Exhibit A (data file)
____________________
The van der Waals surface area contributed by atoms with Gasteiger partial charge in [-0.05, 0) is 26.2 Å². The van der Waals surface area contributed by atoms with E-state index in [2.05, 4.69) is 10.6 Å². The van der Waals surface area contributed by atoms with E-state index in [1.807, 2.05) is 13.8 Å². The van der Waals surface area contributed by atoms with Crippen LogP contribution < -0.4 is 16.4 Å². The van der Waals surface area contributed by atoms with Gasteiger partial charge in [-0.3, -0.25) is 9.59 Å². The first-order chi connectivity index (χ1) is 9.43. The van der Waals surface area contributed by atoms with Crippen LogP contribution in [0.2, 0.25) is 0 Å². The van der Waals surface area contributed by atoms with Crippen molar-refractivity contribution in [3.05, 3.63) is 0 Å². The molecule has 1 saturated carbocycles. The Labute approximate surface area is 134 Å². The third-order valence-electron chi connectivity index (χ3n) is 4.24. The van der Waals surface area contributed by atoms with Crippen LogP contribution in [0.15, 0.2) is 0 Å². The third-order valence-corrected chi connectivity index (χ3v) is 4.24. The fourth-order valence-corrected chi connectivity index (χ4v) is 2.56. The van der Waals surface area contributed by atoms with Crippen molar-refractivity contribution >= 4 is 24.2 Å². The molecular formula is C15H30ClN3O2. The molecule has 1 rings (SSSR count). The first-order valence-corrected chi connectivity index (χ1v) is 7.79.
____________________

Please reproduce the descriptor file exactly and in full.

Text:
The van der Waals surface area contributed by atoms with Gasteiger partial charge in [-0.05, 0) is 26.2 Å². The van der Waals surface area contributed by atoms with E-state index in [2.05, 4.69) is 10.6 Å². The van der Waals surface area contributed by atoms with E-state index in [1.807, 2.05) is 13.8 Å². The van der Waals surface area contributed by atoms with Crippen LogP contribution < -0.4 is 16.4 Å². The van der Waals surface area contributed by atoms with Gasteiger partial charge in [-0.3, -0.25) is 9.59 Å². The first-order chi connectivity index (χ1) is 9.43. The van der Waals surface area contributed by atoms with Crippen LogP contribution in [0.2, 0.25) is 0 Å². The van der Waals surface area contributed by atoms with Crippen molar-refractivity contribution in [3.05, 3.63) is 0 Å². The molecule has 1 saturated carbocycles. The Labute approximate surface area is 134 Å². The third-order valence-electron chi connectivity index (χ3n) is 4.24. The van der Waals surface area contributed by atoms with Crippen LogP contribution in [0.15, 0.2) is 0 Å². The third-order valence-corrected chi connectivity index (χ3v) is 4.24. The fourth-order valence-corrected chi connectivity index (χ4v) is 2.56. The van der Waals surface area contributed by atoms with Crippen molar-refractivity contribution >= 4 is 24.2 Å². The molecular formula is C15H30ClN3O2. The molecule has 1 rings (SSSR count). The first-order valence-corrected chi connectivity index (χ1v) is 7.79.